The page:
It's common sense to not post pictures on social media that may convey an irresponsible lifestyle to current or future employers. But there's a subtler dynamic at play we should consider before we upload that beautiful sunset or skyline image. What if the pictures we post that show us in a positive light are damaging in their own right?

A group of German researchers has published a study called "Envy on Facebook: A Hidden Threat to Users' Life Satisfaction?" It found that one out of three people experienced feelings of jealousy and depression after viewing other people's Facebook pictures. The greatest culprit that bummed out the most people? Vacation shots. For single people in their 30s, happy family pictures made them sad. For women, attractive pics of their female peers made them feel inadequate and invidious.

Posting pictures online is a form of status display. Each says, "Look at how fit and fortunate I am." We never downgrade our status and post pictures of our miserable selves with captions like "Here's me eating a can of tuna fish because I'm broke," or "Here's me alone on my birthday." The worlds of Facebook and other social networks are humble and not-so-humble brag fests of beautifully composed and filtered moments of perfection, a curated hyper reality that true reality has trouble keeping up with.

Our photographic status updates are almost always a way to raise our standing in the eyes of our friends and co-workers, which always means raising our status relative to theirs or even above theirs. It's a form of sharing that excludes. After all, you can only admire the beautiful meal at the three star-restaurant. You can never have a taste. And on some level, the poster is communicating exactly that message to you and inviting your "I hate you so much!" comments.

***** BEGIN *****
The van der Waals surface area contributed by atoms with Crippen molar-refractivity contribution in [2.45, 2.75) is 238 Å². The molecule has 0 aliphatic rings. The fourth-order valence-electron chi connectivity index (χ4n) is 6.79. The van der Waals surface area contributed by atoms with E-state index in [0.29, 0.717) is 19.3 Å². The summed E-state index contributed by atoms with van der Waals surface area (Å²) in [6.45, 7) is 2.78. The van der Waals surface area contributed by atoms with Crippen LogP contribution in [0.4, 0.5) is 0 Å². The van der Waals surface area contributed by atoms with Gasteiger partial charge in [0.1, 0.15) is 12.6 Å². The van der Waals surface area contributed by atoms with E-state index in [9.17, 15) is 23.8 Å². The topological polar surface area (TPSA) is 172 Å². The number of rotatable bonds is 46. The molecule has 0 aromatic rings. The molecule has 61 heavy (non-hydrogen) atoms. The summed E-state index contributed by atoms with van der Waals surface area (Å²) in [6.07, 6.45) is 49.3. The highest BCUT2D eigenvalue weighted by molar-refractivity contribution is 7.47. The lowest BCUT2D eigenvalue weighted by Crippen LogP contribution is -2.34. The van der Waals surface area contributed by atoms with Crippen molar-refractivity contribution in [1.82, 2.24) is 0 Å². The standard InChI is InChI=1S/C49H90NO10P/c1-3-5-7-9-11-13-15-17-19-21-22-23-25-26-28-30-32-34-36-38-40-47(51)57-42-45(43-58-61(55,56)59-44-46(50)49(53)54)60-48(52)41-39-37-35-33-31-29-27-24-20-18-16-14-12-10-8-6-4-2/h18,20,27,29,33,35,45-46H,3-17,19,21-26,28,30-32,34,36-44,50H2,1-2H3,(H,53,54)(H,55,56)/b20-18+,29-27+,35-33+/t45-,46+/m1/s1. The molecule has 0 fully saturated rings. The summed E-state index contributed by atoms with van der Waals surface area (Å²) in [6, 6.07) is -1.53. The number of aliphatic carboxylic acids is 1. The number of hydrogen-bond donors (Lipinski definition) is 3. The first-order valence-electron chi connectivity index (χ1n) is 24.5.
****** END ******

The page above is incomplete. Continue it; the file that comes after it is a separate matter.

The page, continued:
I believe that all of this is part of a larger and more troubling crisis in our culture—a crisis of happiness. The problem with our hypercompetitive culture is that human happiness risks being reduced to just one aspect of well-being: achievement. When we eat that delicious meal, we need to win at eating that delicious meal and post our achievement online. When we go to Machu Picchu, instead of embracing that trip as a life-enhancing experience, we spend much our time seeing ancient ruins through a camera on our smartphones. Our relationships and parties and concerts are badges to be displayed to our less fortunate peers. Even our charity work and involvement in causes are now ways to publicly display our moral achievements.

When pictures become nothing but badge value and the public exhibition of our personal brand it's not a coincidence that envy and negativity from others will follow. In the end, perhaps the greatest lesson for us, as viewers of other people's photos, is to allow ourselves to truly share in the happiness of the people who count us among their friends, at least nominally. Why not delight in the vacations, family birthdays, personal beauty and culinary adventures of our peers? Why not let our employees share their lives with us, not as possible HR infractions or envy engines, but as evidence that our people are open about their lives, generous in sharing their lives through the creativity of photography and, just maybe, simply happy to be alive?

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